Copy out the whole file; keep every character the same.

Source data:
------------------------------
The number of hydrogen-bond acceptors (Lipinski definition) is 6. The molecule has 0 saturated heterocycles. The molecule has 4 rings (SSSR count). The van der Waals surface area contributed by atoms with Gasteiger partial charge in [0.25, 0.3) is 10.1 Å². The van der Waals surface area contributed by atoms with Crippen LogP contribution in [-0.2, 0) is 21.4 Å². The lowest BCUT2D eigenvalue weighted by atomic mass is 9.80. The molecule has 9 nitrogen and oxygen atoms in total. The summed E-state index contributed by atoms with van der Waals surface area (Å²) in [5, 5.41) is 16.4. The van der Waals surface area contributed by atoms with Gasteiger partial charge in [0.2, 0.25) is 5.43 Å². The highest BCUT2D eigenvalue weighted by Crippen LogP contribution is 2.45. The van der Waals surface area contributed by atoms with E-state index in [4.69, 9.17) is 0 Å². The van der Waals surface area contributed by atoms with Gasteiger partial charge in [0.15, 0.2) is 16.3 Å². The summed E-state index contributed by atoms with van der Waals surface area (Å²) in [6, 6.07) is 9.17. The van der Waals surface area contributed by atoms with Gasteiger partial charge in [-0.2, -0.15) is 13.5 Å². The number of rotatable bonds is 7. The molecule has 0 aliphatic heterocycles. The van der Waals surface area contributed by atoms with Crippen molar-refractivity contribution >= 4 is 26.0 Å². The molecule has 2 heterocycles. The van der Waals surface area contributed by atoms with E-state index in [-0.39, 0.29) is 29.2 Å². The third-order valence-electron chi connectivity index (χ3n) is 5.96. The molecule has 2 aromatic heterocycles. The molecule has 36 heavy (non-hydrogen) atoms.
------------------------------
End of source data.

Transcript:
The number of hydrogen-bond acceptors (Lipinski definition) is 6. The molecule has 0 saturated heterocycles. The molecule has 4 rings (SSSR count). The van der Waals surface area contributed by atoms with Gasteiger partial charge in [0.25, 0.3) is 10.1 Å². The van der Waals surface area contributed by atoms with Crippen LogP contribution in [-0.2, 0) is 21.4 Å². The lowest BCUT2D eigenvalue weighted by atomic mass is 9.80. The molecule has 9 nitrogen and oxygen atoms in total. The summed E-state index contributed by atoms with van der Waals surface area (Å²) in [5, 5.41) is 16.4. The van der Waals surface area contributed by atoms with Gasteiger partial charge in [0.2, 0.25) is 5.43 Å². The highest BCUT2D eigenvalue weighted by Crippen LogP contribution is 2.45. The van der Waals surface area contributed by atoms with E-state index in [4.69, 9.17) is 0 Å². The van der Waals surface area contributed by atoms with Gasteiger partial charge in [0.15, 0.2) is 16.3 Å². The summed E-state index contributed by atoms with van der Waals surface area (Å²) in [6, 6.07) is 9.17. The van der Waals surface area contributed by atoms with Gasteiger partial charge in [-0.2, -0.15) is 13.5 Å². The number of rotatable bonds is 7. The molecule has 0 aliphatic heterocycles. The van der Waals surface area contributed by atoms with Crippen molar-refractivity contribution >= 4 is 26.0 Å². The molecule has 2 heterocycles. The van der Waals surface area contributed by atoms with E-state index in [-0.39, 0.29) is 29.2 Å². The third-order valence-electron chi connectivity index (χ3n) is 5.96. The molecule has 2 aromatic heterocycles. The molecule has 36 heavy (non-hydrogen) atoms.